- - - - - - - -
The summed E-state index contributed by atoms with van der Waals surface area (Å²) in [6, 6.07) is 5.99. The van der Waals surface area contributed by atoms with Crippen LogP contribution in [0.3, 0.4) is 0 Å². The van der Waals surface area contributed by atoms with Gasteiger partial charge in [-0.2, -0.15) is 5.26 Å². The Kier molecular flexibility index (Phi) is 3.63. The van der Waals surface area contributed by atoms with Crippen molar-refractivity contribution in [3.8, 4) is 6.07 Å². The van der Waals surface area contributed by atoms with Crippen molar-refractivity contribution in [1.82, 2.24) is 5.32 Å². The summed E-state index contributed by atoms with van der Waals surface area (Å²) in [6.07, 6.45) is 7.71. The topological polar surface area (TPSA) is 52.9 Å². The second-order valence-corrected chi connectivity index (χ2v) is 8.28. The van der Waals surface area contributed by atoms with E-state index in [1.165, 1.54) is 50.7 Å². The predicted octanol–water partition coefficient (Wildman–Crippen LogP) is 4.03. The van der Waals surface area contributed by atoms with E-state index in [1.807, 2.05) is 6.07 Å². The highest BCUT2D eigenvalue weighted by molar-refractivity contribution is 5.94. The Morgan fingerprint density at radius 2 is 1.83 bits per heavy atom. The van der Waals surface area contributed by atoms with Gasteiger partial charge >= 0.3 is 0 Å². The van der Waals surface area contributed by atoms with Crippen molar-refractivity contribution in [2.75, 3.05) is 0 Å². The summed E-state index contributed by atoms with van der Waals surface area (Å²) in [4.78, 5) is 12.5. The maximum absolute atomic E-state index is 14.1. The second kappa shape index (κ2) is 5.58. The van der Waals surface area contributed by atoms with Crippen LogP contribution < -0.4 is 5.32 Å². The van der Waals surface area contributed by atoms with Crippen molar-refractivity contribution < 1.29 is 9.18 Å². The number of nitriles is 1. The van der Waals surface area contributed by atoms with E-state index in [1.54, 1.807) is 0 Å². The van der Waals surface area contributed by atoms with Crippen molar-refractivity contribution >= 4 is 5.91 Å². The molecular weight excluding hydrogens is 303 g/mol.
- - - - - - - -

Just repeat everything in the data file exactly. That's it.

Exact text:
The summed E-state index contributed by atoms with van der Waals surface area (Å²) in [6, 6.07) is 5.99. The van der Waals surface area contributed by atoms with Crippen LogP contribution in [0.3, 0.4) is 0 Å². The van der Waals surface area contributed by atoms with Gasteiger partial charge in [-0.2, -0.15) is 5.26 Å². The Kier molecular flexibility index (Phi) is 3.63. The van der Waals surface area contributed by atoms with Crippen molar-refractivity contribution in [3.8, 4) is 6.07 Å². The van der Waals surface area contributed by atoms with Crippen molar-refractivity contribution in [1.82, 2.24) is 5.32 Å². The summed E-state index contributed by atoms with van der Waals surface area (Å²) in [6.07, 6.45) is 7.71. The topological polar surface area (TPSA) is 52.9 Å². The second-order valence-corrected chi connectivity index (χ2v) is 8.28. The van der Waals surface area contributed by atoms with E-state index in [1.165, 1.54) is 50.7 Å². The predicted octanol–water partition coefficient (Wildman–Crippen LogP) is 4.03. The van der Waals surface area contributed by atoms with E-state index in [1.807, 2.05) is 6.07 Å². The highest BCUT2D eigenvalue weighted by molar-refractivity contribution is 5.94. The Morgan fingerprint density at radius 2 is 1.83 bits per heavy atom. The van der Waals surface area contributed by atoms with Gasteiger partial charge >= 0.3 is 0 Å². The van der Waals surface area contributed by atoms with Crippen molar-refractivity contribution in [2.75, 3.05) is 0 Å². The summed E-state index contributed by atoms with van der Waals surface area (Å²) in [4.78, 5) is 12.5. The maximum absolute atomic E-state index is 14.1. The second kappa shape index (κ2) is 5.58. The van der Waals surface area contributed by atoms with Crippen LogP contribution < -0.4 is 5.32 Å². The van der Waals surface area contributed by atoms with Crippen molar-refractivity contribution < 1.29 is 9.18 Å². The number of nitriles is 1. The van der Waals surface area contributed by atoms with E-state index in [1.54, 1.807) is 0 Å². The van der Waals surface area contributed by atoms with Crippen molar-refractivity contribution >= 4 is 5.91 Å². The molecular weight excluding hydrogens is 303 g/mol.